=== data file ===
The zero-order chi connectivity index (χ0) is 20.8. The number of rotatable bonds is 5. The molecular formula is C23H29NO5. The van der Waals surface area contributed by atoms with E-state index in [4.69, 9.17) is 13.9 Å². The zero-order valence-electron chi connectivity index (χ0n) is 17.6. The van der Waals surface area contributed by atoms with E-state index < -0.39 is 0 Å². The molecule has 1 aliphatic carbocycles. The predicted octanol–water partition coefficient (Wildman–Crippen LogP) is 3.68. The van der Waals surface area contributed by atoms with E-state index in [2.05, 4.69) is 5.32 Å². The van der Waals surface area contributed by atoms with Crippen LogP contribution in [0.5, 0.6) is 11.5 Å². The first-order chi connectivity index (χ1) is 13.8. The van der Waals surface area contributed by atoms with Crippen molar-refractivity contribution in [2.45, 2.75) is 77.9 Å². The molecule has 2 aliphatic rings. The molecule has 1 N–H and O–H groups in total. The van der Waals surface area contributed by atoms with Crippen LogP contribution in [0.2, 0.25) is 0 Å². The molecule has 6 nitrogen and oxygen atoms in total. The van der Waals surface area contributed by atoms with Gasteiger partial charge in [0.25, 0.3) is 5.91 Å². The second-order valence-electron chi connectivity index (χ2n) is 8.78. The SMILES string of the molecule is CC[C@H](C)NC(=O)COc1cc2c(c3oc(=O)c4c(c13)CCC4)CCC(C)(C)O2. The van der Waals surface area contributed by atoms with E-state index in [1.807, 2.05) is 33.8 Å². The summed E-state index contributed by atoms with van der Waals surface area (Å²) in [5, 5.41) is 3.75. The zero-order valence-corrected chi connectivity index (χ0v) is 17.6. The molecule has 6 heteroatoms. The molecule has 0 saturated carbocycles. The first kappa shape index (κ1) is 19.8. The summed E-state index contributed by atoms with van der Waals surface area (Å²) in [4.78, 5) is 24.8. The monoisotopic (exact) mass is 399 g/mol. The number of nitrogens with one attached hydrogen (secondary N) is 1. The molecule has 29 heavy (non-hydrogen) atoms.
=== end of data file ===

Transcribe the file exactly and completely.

The zero-order chi connectivity index (χ0) is 20.8. The number of rotatable bonds is 5. The molecular formula is C23H29NO5. The van der Waals surface area contributed by atoms with E-state index in [4.69, 9.17) is 13.9 Å². The zero-order valence-electron chi connectivity index (χ0n) is 17.6. The van der Waals surface area contributed by atoms with E-state index < -0.39 is 0 Å². The molecule has 1 aliphatic carbocycles. The predicted octanol–water partition coefficient (Wildman–Crippen LogP) is 3.68. The van der Waals surface area contributed by atoms with E-state index in [2.05, 4.69) is 5.32 Å². The van der Waals surface area contributed by atoms with Crippen LogP contribution in [0.5, 0.6) is 11.5 Å². The first-order chi connectivity index (χ1) is 13.8. The van der Waals surface area contributed by atoms with Crippen molar-refractivity contribution in [2.45, 2.75) is 77.9 Å². The molecule has 2 aliphatic rings. The molecule has 1 N–H and O–H groups in total. The van der Waals surface area contributed by atoms with Crippen LogP contribution in [0.2, 0.25) is 0 Å². The molecule has 6 nitrogen and oxygen atoms in total. The van der Waals surface area contributed by atoms with Gasteiger partial charge in [0.25, 0.3) is 5.91 Å². The second-order valence-electron chi connectivity index (χ2n) is 8.78. The SMILES string of the molecule is CC[C@H](C)NC(=O)COc1cc2c(c3oc(=O)c4c(c13)CCC4)CCC(C)(C)O2. The van der Waals surface area contributed by atoms with E-state index in [1.807, 2.05) is 33.8 Å². The summed E-state index contributed by atoms with van der Waals surface area (Å²) in [5, 5.41) is 3.75. The zero-order valence-corrected chi connectivity index (χ0v) is 17.6. The molecule has 6 heteroatoms. The molecule has 0 saturated carbocycles. The first kappa shape index (κ1) is 19.8. The summed E-state index contributed by atoms with van der Waals surface area (Å²) in [4.78, 5) is 24.8. The monoisotopic (exact) mass is 399 g/mol. The number of nitrogens with one attached hydrogen (secondary N) is 1. The molecule has 29 heavy (non-hydrogen) atoms.